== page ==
Of course, there are schools without a chess program, so what should a parent do? The parent should start shopping for a suitable chess teacher. Here, you have to be really careful. You need to find a teacher that works with children. Believe me, there is huge difference between teaching children and teaching adults (of course, I’ve been known to blur the line by teaching children like adults and adults like children). Teaching children requires vast reserves of patience. If I was looking for a chess teacher for my child, I would ask two questions: First, do you teach children and second, how many children have you taught. As for teaching credentials, don’t assume because a potential chess teacher has a master’s certificate and a roomful of trophies that he or she works well with kids. Ask lots of questions, after all, you’re the employer interviewing a potential employee. Ask your potential chess teacher if he or she’s ever heard of Pokemon. If the answer is no, keep looking.
Let’s say that you’ve found a chess teacher for your child. What comes next? Obviously, the lessons come next, but there are a few points to consider prior to starting. The first point is that you need to play an active role in your child’s chess studies. I recommend a lesson review after each session with your child’s chess instructor. Doing this does a number of things. First, it helps reinforce what your child has learned. Second, it teaches you a bit more about the game, allowing you to participate in your child’s progress by being able to apply the instructor’s lessons to games you play with your child. Do not deviate from the lesson taught. This is how bad chess habits are born. Lastly, it allows you to monitor how well your child is learning from his or her chess teacher. If you notice your child having problems with specific concepts, make a note of them and discuss it with their teacher.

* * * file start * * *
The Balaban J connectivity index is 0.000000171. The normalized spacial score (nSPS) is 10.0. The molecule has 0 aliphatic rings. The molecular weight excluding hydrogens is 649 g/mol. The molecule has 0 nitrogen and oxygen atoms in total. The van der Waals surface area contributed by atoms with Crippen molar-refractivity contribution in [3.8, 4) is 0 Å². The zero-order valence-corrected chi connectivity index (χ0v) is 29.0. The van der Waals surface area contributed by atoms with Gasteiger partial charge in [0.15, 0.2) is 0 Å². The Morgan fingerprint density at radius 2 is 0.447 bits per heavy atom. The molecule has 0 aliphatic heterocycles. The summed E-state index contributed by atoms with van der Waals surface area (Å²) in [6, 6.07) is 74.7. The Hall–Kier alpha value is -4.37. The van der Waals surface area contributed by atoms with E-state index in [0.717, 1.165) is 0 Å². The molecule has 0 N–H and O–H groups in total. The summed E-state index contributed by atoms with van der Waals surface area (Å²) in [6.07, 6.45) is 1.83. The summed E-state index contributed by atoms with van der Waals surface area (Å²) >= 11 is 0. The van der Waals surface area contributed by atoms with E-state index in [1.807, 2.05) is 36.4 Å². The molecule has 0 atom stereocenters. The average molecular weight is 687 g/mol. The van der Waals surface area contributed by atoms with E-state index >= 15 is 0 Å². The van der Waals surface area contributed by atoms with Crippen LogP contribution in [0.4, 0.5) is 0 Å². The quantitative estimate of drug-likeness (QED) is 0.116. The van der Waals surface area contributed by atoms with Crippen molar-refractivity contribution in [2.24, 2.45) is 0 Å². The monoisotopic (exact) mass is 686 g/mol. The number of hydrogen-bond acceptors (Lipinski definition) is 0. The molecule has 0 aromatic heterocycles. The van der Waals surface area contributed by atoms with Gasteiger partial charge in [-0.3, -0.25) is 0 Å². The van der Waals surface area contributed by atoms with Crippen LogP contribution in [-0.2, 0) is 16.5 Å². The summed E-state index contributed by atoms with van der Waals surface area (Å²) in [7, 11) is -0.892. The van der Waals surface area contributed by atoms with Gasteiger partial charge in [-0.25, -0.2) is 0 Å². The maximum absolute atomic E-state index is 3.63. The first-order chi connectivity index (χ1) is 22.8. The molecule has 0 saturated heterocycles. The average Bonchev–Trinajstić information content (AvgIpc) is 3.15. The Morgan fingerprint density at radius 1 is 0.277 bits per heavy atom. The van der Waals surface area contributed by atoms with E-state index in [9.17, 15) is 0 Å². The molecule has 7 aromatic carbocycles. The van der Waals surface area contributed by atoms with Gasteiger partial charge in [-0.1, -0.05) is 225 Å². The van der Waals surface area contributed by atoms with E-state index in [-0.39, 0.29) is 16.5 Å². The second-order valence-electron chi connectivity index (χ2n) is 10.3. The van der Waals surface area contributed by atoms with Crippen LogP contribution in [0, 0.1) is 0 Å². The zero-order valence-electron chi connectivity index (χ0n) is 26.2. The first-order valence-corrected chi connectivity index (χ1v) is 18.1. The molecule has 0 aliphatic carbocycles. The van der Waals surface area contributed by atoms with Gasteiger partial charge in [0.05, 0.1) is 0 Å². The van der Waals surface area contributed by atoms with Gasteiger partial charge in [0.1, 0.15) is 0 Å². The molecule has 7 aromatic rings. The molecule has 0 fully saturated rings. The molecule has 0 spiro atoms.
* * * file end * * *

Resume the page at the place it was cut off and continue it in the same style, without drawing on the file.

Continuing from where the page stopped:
Practicing is extremely important! You don’t become a world class violinist without practice and the same holds true with chess. This is why it is important for parents to play chess with their children. If you, the parent, are new to chess, follow along with your child’s lessons, learning as they do and testing out your newfound knowledge with them on the chessboard. Be proactive.
Now back to our adult beginner. I tell potential adult students to first learn the rules of the game and then start their lessons with me. Adults should save hard earned money by investing in a good book on the basics and then take lessons. In the case of my adult beginner, I was able to give him three book titles to choose from. When he asked me which book he should choose, I told him to preview each and purchase the one that seemed clearest to him. While most beginners’ books cover the same information, some are written much more clearly than others. I emailed him a syllabus of what he should know prior to starting his lessons with me. While I might never see him because he decides that he can teach himself or decides against pursuing the game, I know that he’ll at least got pointed in the right direction.
In closing, don’t assume that the more a teacher charges the better they are. Don’t be afraid to ask questions about the teaching and learning process. Ask your child how they like their chess teacher. This is extremely important because there has to be a positive connection between student and teacher. Here’s a game to enjoy until next week.